No, the US has not tested more people in 8 days than South Korea did in 8 weeks

Dressed in full protective gear, a healthcare worker administers a COVID-19 test to a person in their vehicle.
Testing has ramped up in the U.S. There are even drive-through testing stations in many states. But we're still behind South Korea. (Image credit: Shutterstock)

In a press conference on March 24, President Donald Trump stated that "We've done more tests in eight days than South Korea has done in eight weeks," referring to tests for SARS-CoV-2, the virus that causes COVID-19. But his claim is false. Here are the actual numbers. 

The Korean Center for Disease Control and Prevention (KCDC) has been publishing a daily COVID-19 test report since they began testing on Jan. 3. In the eight weeks between Jan. 28 (when 187 tests had already been recorded) and March 24, the KCDC recorded 348,395 tests (in all, KCDC had recorded 348,582 tests since Jan.3). 

It's harder to get an accurate number for nationwide testing in the U.S. because the Centers for Disease Prevention and Control only records the tests performed at their agency's labs or at state public health labs. (And that number is kind of embarrassing at 94,514.) But the vast majority of the tests in the U.S are done through private labs, which aren't included in the CDC count. 

The COVID Tracking Project, a nationwide dataset managed by volunteer analysts and journalists, reported 344,728 tests as of March 24 (it's 418,810 as of today, March 25). And the total for the eight days between March 16 and March 24 comes to 304,605 tests, according to the tracker. So, that's 43,790 fewer tests than the past eight weeks in South Korea. 

It doesn't matter, anyway

But total testing numbers aren't a useful metric when the population of the two countries is so different. With a population of about 329 million, the U.S. supports far more people than South Korea, at about 51.5 million. A better comparison of testing prowess would adjust for population size. 

"If a country has five people in it, of course they could only have five tests," Dr. Robert Gallo, director of the Institute of Human Virology at the University of Maryland School of Medicine and a co-discoverer of HIV, told Kaiser Health News and PolitiFact.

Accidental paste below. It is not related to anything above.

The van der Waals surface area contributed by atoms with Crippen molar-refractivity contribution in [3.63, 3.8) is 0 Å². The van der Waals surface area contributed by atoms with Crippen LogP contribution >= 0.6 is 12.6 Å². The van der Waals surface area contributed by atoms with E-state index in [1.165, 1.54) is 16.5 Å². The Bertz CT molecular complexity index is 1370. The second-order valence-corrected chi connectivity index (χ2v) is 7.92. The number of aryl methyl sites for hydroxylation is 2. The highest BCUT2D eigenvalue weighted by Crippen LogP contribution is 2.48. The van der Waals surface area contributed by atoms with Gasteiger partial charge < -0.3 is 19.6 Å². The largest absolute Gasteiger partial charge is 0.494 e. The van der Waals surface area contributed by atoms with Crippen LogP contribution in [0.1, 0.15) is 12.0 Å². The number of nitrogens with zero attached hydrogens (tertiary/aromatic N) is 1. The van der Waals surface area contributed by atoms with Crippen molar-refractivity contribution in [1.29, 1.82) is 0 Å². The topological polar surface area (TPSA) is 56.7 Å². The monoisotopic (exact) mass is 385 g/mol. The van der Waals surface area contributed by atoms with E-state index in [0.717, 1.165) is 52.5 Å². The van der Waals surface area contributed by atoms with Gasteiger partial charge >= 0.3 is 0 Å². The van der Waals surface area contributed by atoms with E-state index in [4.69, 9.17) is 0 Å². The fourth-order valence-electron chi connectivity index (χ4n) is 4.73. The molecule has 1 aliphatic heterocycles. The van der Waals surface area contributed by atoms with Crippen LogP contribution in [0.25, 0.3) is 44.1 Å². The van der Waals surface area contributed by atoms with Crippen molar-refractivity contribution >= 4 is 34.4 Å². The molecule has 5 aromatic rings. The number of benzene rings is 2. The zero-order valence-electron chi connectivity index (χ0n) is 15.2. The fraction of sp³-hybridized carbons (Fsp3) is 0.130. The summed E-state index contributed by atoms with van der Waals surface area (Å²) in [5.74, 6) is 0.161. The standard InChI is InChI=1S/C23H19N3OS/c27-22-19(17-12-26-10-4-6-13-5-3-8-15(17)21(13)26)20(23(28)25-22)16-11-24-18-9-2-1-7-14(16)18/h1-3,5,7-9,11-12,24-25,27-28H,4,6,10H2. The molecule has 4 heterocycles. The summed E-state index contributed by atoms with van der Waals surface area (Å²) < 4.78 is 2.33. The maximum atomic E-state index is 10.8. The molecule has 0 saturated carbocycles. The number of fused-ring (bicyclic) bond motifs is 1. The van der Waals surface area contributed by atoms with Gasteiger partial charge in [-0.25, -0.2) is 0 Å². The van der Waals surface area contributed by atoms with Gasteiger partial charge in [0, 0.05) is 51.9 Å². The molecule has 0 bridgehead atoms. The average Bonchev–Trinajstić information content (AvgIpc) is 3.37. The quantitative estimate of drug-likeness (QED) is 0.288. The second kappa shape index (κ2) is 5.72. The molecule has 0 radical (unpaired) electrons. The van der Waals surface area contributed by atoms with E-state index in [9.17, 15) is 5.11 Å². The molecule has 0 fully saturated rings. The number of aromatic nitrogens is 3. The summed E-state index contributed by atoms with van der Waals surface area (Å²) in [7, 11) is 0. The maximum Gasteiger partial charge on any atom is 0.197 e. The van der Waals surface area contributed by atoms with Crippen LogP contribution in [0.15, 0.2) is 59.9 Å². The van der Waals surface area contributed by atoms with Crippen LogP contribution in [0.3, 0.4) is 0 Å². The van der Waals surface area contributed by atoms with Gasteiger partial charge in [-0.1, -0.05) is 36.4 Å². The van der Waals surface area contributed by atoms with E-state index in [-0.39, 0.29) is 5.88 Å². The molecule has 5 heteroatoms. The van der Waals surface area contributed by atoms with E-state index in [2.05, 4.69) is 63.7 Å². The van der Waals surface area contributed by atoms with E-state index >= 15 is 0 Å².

Although both countries reported their first cases of COVID-19 on the same day (Jan. 20), South Korea's testing rate is already six times higher than the test rate in the U.S. So far, the U.S. test rate is about 1,048 tests per million people and South Korea's is 6,764 tests per million people. 

Testing has ramped up in the past few days in the U.S., but it took the country about seven weeks to really get moving with testing. South Korea had already run around 80,000 tests in that time period, which experts say has contributed to the country's ability to contain the virus so well. 

"South Korea followed up tests vigorously to support isolation and quarantine — the steps needed to reduce spread," Dr. Joshua Sharfstein, vice dean for Public Health Practice and Community Engagement at the Johns Hopkins Bloomberg School of Public Health in Baltimore told Kaiser Health News and Politifact. "The U.S. has a long ways to go to develop this critical capacity."

Originally published on Live Science.

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Kimberly Hickok
Live Science Contributor

Kimberly has a bachelor's degree in marine biology from Texas A&M University, a master's degree in biology from Southeastern Louisiana University and a graduate certificate in science communication from the University of California, Santa Cruz. She is a former reference editor for Live Science and Her work has appeared in Inside Science, News from Science, the San Jose Mercury and others. Her favorite stories include those about animals and obscurities. A Texas native, Kim now lives in a California redwood forest.